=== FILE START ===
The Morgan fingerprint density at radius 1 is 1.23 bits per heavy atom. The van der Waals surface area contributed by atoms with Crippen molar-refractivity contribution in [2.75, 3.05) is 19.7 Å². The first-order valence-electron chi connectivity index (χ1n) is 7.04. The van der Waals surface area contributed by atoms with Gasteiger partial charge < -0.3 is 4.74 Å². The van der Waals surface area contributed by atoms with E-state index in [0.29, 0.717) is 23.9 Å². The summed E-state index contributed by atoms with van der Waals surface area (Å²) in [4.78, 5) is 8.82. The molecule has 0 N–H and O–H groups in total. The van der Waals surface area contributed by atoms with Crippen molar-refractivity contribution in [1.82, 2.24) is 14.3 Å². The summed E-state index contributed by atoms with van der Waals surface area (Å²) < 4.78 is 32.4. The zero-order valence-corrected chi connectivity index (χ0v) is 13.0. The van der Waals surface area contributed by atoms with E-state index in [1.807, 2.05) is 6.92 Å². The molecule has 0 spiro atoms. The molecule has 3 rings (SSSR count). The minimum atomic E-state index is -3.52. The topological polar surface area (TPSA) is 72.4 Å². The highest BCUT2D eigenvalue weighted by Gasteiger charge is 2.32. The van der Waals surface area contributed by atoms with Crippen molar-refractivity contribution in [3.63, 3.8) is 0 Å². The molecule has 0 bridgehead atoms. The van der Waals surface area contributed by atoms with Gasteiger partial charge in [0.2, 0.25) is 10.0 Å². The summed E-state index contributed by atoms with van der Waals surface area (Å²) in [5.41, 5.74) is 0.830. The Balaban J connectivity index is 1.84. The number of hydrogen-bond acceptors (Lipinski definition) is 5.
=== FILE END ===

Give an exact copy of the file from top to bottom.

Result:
The Morgan fingerprint density at radius 1 is 1.23 bits per heavy atom. The van der Waals surface area contributed by atoms with Crippen molar-refractivity contribution in [2.75, 3.05) is 19.7 Å². The first-order valence-electron chi connectivity index (χ1n) is 7.04. The van der Waals surface area contributed by atoms with Gasteiger partial charge < -0.3 is 4.74 Å². The van der Waals surface area contributed by atoms with E-state index in [0.29, 0.717) is 23.9 Å². The summed E-state index contributed by atoms with van der Waals surface area (Å²) in [4.78, 5) is 8.82. The molecule has 0 N–H and O–H groups in total. The van der Waals surface area contributed by atoms with Crippen molar-refractivity contribution in [1.82, 2.24) is 14.3 Å². The summed E-state index contributed by atoms with van der Waals surface area (Å²) < 4.78 is 32.4. The zero-order valence-corrected chi connectivity index (χ0v) is 13.0. The van der Waals surface area contributed by atoms with E-state index in [1.807, 2.05) is 6.92 Å². The molecule has 0 spiro atoms. The molecule has 3 rings (SSSR count). The minimum atomic E-state index is -3.52. The topological polar surface area (TPSA) is 72.4 Å². The highest BCUT2D eigenvalue weighted by Gasteiger charge is 2.32. The van der Waals surface area contributed by atoms with Crippen molar-refractivity contribution in [3.63, 3.8) is 0 Å². The molecule has 0 bridgehead atoms. The van der Waals surface area contributed by atoms with Gasteiger partial charge in [0.2, 0.25) is 10.0 Å². The summed E-state index contributed by atoms with van der Waals surface area (Å²) in [5.41, 5.74) is 0.830. The Balaban J connectivity index is 1.84. The number of hydrogen-bond acceptors (Lipinski definition) is 5.